By 2020 the earth’s population of mammals, birds, fish and invertebrate species will have declined by more than 60% since 1970, putting the world on course for the first mass extinction of animal life since the dinosaurs.
The figures come in a new report from the WWF and the Zoological Society of London, which paints a pretty grim picture of human impact on earth, but it’s not all bad news.
“It’s important to know that these are not species being lost, or even populations being lost, these are declines that can still be reversed. So we do have a chance, if we put the right things in place, that we can actually make a difference and start reversing these trends,” explained Louise McRae, Project Manager for the Living Planet Report.
New report – global vertebrate populations (mammals, birds, reptiles, amphibians, fish) declined 58% from 1970-2012 https://t.co/wSFmZkMhbi— WWF News (@WWFnews) October 27, 2016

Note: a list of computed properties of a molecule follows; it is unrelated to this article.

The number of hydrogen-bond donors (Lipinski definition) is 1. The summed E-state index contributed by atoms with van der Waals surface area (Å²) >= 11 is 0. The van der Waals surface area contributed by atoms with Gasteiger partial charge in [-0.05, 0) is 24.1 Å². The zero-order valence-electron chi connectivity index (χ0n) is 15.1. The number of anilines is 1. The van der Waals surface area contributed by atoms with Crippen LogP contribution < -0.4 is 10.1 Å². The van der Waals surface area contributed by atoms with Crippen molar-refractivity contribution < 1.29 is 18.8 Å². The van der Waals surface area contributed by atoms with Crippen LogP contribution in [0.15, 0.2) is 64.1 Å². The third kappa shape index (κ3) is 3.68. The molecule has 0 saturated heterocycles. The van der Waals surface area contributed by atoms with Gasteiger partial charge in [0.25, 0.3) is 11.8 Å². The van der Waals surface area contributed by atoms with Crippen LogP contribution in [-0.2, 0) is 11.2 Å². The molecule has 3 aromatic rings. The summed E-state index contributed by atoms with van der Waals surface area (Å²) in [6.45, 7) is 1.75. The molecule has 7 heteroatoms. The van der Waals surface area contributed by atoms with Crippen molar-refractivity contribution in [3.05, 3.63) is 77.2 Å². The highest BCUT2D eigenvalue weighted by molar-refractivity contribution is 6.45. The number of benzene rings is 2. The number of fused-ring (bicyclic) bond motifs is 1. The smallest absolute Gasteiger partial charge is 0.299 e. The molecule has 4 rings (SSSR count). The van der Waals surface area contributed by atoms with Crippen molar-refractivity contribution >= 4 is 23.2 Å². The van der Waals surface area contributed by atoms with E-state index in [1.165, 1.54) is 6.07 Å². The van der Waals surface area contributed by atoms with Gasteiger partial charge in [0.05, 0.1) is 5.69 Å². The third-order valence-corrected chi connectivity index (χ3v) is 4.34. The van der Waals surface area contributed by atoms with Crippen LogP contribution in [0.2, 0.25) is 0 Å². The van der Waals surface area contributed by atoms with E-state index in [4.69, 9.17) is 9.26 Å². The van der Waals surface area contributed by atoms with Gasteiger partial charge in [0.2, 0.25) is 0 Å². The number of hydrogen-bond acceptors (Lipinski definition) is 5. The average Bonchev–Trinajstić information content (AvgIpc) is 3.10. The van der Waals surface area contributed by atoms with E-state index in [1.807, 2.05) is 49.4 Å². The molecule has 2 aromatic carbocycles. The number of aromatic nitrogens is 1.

The report gives traction to the idea that the world is entering a new era, called the Anthropocene, a geological epoch defined by a mass die-off of plant and animal life driven by human activity. The study cites the Global Footprint Network, which claims that humanity is currently using the resources of 1.6 planets to provide the goods and services used in a year.
“We know the causes of this environmental decline,” said Trevor Hutchings, Director of Advocacy. “Things like pollution, it’s about overconsumption, it’s about habitat destruction, it’s about overuse of water, overfishing. And all of that is compounded by the effects of climate change.”
The authors point to the Paris Climate Deal as a beacon of hope, if the signatory nations stick to their sustainable development promises.
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